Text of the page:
Archive for the ‘nuclear energy’ category: Page 9

Jul 7, 2022

Nuclear and gas projects now considered “green” in Europe

Posted by in categories: nuclear energy, policy

In an unexpected move, on Wednesday, European lawmakers voted to declare some gas and nuclear energy projects “green.” They also agreed that these projects should receive access to cheap loans and even state subsidies, according to a report by The New York Times.

The proposal was made by the European Commission and the lawmakers present at the European Parliament meeting in Strasbourg, France, voted in favor of accepting it, with 328 votes backing the proposal and 278 against it. This decision was much to the dismay of detractors who argue that these projects are not environmentally friendly.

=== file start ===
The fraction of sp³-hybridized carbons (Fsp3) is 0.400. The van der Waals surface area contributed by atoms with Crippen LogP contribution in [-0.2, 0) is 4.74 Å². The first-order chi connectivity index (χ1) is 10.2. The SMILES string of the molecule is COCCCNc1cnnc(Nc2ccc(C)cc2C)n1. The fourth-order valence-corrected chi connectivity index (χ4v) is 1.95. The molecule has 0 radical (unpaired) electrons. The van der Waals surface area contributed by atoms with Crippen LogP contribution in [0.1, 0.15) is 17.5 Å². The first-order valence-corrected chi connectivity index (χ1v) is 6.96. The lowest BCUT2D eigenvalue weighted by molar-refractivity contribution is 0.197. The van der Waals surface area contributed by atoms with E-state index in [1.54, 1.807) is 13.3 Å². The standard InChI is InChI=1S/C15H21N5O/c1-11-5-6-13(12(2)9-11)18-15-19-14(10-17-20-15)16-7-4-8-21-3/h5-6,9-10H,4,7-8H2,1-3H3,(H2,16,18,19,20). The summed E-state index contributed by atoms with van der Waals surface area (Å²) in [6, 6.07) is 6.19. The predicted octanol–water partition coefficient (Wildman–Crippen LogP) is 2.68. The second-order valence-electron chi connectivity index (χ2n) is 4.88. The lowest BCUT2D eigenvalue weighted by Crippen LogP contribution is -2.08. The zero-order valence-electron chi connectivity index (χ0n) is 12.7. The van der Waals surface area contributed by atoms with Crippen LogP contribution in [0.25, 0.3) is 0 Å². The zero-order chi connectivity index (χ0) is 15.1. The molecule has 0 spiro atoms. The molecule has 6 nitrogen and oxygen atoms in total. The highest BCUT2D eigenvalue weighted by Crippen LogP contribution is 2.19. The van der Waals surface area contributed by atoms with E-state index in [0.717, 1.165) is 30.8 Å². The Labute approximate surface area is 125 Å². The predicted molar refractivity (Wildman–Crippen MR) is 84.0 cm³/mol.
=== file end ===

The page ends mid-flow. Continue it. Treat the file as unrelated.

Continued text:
The policy, known as the “taxonomy,” will give the bloc, a group of 27 industrialized and wealthy nations, support as it struggles to replace Russian energy sources in order to penalize the Kremlin for its invasion of Ukraine. It will also aim to thwart “greenwashing”, the practice of labeling projects green that are not truly so.

Jul 6, 2022

State of the art for Europe’s demonstration fusion power plant

Posted by in categories: futurism, nuclear energy

The European research consortium EUROfusion has announced the start of a five-year conceptual design phase for its demonstration fusion power plant DEMO, capable of net electricity production, shortly after the middle of the century in its Roadmap to Fusion Energy.